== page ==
India: An unknown contributor to the Shale Boom
Few people know that India is the biggest producer and exporter of ‘Guar Gum’, a processed powder produced from a crop called ‘Guar’ which is a key ingredient for the extraction of shale gas. It is quite ironic that a country which is the biggest exporter of Guar Gum does not produce shale gas at all.
However, as per EIA, the country has approximately 96 trillion cubic feet (TCF) of commercially recoverable shale gas reserves. According to the Directorate General of Hydrocarbon (DGH) India, the country has vast shale reserves in basins such as Cambay, Gondwana, Krishna Godavari and Cauvery.
In 2013, the government of India introduced a Shale Gas and Oil Exploration policy under which its national oil companies: Oil and Natural Gas Corporation Limited and Oil India Limited would be initially permitted to explore for shale from the blocks that were already awarded to them. Strangely, private companies such as Reliance Industries Limited and Cairn India are currently not allowed to explore for Shale in their existing blocks.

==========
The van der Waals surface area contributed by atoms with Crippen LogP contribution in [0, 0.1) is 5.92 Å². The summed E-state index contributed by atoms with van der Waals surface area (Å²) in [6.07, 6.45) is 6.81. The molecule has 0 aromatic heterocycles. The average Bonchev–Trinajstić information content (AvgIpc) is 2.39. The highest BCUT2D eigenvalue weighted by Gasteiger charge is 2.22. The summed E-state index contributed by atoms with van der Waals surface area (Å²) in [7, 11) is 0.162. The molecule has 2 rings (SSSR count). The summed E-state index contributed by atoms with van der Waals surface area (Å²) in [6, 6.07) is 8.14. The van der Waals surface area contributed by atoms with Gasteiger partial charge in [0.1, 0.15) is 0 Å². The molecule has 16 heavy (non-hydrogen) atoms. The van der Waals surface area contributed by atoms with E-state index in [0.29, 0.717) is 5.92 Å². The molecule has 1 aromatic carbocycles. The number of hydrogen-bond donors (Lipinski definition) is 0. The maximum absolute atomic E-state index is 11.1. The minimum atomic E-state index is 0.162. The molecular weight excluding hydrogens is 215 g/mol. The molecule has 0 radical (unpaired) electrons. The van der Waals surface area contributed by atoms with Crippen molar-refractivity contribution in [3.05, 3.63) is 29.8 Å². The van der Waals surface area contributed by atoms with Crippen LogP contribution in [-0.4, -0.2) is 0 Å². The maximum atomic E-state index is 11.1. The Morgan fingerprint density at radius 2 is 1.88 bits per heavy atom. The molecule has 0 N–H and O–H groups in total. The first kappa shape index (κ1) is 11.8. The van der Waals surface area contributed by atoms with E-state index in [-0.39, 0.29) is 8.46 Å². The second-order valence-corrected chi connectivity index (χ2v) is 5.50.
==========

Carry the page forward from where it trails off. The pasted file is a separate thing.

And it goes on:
The biggest challenge that India faces is the huge requirement of water for the exploration of shale (around 3-4 million gallons per well) and high costs for drilling these wells. In addition, there is a lack of appropriate geo-scientific data that is required for shale exploration.
Another grave issue is the impact of shale gas drilling on the environment. The ministry of environment and forests (Government of India) has expressed its concerns over the effect of different chemicals processes and its ecological impact. India’s Reliance Industries Limited currently has a 40% stake in Chevron’s Marcellus Shale acreage, 45 % stake in Eagle Ford Basin Shale oil and a 60% stake in Carrizo Oil and Gas Inc.’s Marcellus Shale acreage.